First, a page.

In an election season marked by deep divisions, the National Wildlife Federation and 41 other sportsmen's organizations have a suggestion for finding - literally - common ground.
Organizations from across the country have sent letters to all four presidential candidates asking them to publicly commit to keeping our national public lands in public hands. The organizations represent millions of hunters, anglers, hikers, campers, paddlers and wildlife watchers. These people use our public lands and waterways to recreate, sustain family traditions and fill their freezers.
These sportsmen and wildlife advocates, who come from all social, economic and political backgrounds, are worried about being able to keep using public lands. A small but relentless group of state and federal lawmakers keep trying to auction off our public lands, turn them over to states or undermine the federal agencies that manage the lands for all U.S. citizens.
Public Lands Under Assault
During the past two years, sportsmen's and other conservation organizations have helped defeat dozens of bills in state legislatures across the West that attempted to seize control of national public lands. On the federal level, The Center for American Progress found that members of Congress filed at least 44 bills between January 2013 and March of this year to remove or undermine protections for national parks and public lands.
Whether the attempted public-land grabs are one more iteration of the so-called "Sagebrush Rebellion" that's roiled the West for years or are efforts by an elite few to profit from our great American commons, the results of the loss of public lands would be the same. Families would be locked out of fishing, hunting, hiking and camping spots they've enjoyed for generations. Fish and wildlife populations that depend on open rangeland, pristine waterways, forests and mountain sanctuaries for migration, food and shelter would be in jeopardy. The $646 billion outdoor recreation economy that supports 6.1 million direct jobs nationwide would be threatened. Local communities and businesses that benefit from spending by hunters and anglers and visitors to national parks, monuments and forests would lose a vital and sustainable source of revenue.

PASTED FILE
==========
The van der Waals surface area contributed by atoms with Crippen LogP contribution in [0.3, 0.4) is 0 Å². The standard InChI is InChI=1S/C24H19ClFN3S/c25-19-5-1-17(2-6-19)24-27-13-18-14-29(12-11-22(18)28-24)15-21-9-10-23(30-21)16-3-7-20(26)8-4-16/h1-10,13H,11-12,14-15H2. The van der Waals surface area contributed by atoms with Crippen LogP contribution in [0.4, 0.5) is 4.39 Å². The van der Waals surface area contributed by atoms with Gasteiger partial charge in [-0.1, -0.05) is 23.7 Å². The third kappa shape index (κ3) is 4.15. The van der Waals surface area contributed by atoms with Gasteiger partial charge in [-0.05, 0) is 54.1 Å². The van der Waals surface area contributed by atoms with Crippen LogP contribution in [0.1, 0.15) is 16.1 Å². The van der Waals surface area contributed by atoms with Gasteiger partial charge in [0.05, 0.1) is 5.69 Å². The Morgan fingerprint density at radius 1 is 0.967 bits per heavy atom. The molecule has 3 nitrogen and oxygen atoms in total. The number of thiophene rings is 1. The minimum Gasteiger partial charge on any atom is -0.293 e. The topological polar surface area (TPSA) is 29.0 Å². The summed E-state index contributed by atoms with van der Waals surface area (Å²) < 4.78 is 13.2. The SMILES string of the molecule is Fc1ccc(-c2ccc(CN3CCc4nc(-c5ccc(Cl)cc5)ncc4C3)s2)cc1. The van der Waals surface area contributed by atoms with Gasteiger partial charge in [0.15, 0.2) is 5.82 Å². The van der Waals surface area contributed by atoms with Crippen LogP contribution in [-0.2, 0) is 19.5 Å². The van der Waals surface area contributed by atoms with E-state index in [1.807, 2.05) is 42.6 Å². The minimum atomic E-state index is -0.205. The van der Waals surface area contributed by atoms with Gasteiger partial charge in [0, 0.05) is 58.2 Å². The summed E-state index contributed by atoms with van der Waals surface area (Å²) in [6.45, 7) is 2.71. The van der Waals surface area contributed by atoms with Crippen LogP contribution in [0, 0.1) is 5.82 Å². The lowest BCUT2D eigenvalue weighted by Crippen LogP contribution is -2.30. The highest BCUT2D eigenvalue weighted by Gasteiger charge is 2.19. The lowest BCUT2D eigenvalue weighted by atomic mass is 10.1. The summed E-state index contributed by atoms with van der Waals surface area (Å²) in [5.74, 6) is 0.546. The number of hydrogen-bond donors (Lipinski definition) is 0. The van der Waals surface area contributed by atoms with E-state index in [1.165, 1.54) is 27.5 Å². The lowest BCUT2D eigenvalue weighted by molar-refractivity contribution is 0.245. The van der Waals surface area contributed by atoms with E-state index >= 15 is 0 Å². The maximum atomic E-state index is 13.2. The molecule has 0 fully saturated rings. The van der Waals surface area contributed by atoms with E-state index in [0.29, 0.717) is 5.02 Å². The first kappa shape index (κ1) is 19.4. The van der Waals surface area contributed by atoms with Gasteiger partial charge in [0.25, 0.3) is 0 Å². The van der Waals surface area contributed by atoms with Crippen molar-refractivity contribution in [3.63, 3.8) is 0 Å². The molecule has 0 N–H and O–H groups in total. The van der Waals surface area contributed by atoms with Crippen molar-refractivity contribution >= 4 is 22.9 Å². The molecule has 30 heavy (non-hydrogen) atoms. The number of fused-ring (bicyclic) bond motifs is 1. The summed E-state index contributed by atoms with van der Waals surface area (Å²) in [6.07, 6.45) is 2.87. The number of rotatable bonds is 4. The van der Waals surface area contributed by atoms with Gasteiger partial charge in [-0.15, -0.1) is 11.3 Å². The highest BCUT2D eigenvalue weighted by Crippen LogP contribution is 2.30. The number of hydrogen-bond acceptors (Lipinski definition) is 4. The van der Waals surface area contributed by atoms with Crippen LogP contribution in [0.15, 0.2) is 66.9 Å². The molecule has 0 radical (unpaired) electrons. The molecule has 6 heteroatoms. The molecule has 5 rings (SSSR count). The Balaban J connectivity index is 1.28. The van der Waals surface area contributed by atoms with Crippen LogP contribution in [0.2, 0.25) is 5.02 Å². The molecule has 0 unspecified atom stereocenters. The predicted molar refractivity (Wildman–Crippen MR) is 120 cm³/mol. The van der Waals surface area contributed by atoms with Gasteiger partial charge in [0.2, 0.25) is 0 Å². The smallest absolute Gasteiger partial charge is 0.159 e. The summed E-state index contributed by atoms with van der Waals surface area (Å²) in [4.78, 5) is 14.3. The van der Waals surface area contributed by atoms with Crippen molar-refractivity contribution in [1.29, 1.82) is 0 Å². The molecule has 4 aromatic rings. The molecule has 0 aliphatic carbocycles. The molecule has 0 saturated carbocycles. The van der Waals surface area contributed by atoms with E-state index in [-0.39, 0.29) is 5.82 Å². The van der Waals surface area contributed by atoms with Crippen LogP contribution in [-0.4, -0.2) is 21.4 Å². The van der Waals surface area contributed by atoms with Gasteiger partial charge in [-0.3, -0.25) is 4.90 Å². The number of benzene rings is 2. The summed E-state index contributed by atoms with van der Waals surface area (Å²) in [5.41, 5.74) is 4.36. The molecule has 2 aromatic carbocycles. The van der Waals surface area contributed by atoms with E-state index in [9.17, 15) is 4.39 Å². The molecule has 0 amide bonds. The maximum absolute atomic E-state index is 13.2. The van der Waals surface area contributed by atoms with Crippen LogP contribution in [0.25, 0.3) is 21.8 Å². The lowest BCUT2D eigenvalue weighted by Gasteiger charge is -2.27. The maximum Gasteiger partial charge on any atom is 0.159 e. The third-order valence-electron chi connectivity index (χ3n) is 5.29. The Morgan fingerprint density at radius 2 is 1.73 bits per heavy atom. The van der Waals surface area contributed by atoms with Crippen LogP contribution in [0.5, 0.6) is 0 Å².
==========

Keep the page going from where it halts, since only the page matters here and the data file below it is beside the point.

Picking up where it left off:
Even more fundamental, we as Americans would be robbed of an incredible legacy built by political leaders of both parties and farsighted conservationists. Millions of hunters and anglers rallied at the start of the last century to rebuild wildlife populations that had been depleted by commercial exploitation and disregard for wildlife habitat. They teamed up to conserve wetlands and other habitat and financed advances in fish and wildlife management through license fees and taxes on their gear. We must preserve the gains made over the last century, and to do that you need the vast habitats provided by our public lands.
The loss of our national public lands would cut through the marrow of something that connects all Americans. The lands we all share, no matter who we are or where we live, are a uniquely American tradition. They embody our democratic principles. They keep alive that spirit of exploration and discovery that underlies our optimism and our best entrepreneurial impulses.
And they are the places we go with our families and friends to build togetherness and memories. This summer, I traveled to Yellowstone National Park and the Gallatin National Forest with my 5- and 8-year-old to introduce them to some of our nation's crown jewels. After bathing in the Lamar River and watching bison and grizzly roam from our campsite, a fundamental piece of America has now been ingrained in my children's psyche as Americans. And that American right needs to be preserved for all.
Conserving our national public lands is not a partisan issue; it's an American issue. The 42 organizations calling on all the presidential campaigns to keep these lands in public hands hope candidates remember that much more binds us together than drives us apart. The National Wildlife Federation and its state affiliates are also asking other candidates of all parties across the country to join us in publicly committing to keeping our proud public-lands heritage intact.